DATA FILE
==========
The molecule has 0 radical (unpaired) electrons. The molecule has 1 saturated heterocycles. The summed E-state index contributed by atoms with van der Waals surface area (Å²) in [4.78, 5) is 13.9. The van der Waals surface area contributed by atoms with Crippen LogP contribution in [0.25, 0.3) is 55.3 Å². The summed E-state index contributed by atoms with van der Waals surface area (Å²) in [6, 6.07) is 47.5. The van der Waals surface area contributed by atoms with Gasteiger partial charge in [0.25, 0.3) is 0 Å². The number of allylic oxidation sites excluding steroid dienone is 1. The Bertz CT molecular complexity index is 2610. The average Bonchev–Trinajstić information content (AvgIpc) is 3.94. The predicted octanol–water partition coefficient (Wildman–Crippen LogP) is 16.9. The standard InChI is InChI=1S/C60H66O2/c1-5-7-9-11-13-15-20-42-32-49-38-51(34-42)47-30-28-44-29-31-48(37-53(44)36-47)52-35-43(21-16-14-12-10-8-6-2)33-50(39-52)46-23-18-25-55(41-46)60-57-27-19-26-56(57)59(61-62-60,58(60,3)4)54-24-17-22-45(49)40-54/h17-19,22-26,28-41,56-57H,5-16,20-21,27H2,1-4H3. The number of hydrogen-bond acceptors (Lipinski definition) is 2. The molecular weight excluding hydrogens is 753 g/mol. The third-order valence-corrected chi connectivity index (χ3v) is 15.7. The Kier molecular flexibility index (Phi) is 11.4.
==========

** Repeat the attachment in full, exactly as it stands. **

The molecule has 0 radical (unpaired) electrons. The molecule has 1 saturated heterocycles. The summed E-state index contributed by atoms with van der Waals surface area (Å²) in [4.78, 5) is 13.9. The van der Waals surface area contributed by atoms with Crippen LogP contribution in [0.25, 0.3) is 55.3 Å². The summed E-state index contributed by atoms with van der Waals surface area (Å²) in [6, 6.07) is 47.5. The van der Waals surface area contributed by atoms with Gasteiger partial charge in [0.25, 0.3) is 0 Å². The number of allylic oxidation sites excluding steroid dienone is 1. The Bertz CT molecular complexity index is 2610. The average Bonchev–Trinajstić information content (AvgIpc) is 3.94. The predicted octanol–water partition coefficient (Wildman–Crippen LogP) is 16.9. The standard InChI is InChI=1S/C60H66O2/c1-5-7-9-11-13-15-20-42-32-49-38-51(34-42)47-30-28-44-29-31-48(37-53(44)36-47)52-35-43(21-16-14-12-10-8-6-2)33-50(39-52)46-23-18-25-55(41-46)60-57-27-19-26-56(57)59(61-62-60,58(60,3)4)54-24-17-22-45(49)40-54/h17-19,22-26,28-41,56-57H,5-16,20-21,27H2,1-4H3. The number of hydrogen-bond acceptors (Lipinski definition) is 2. The molecular weight excluding hydrogens is 753 g/mol. The third-order valence-corrected chi connectivity index (χ3v) is 15.7. The Kier molecular flexibility index (Phi) is 11.4.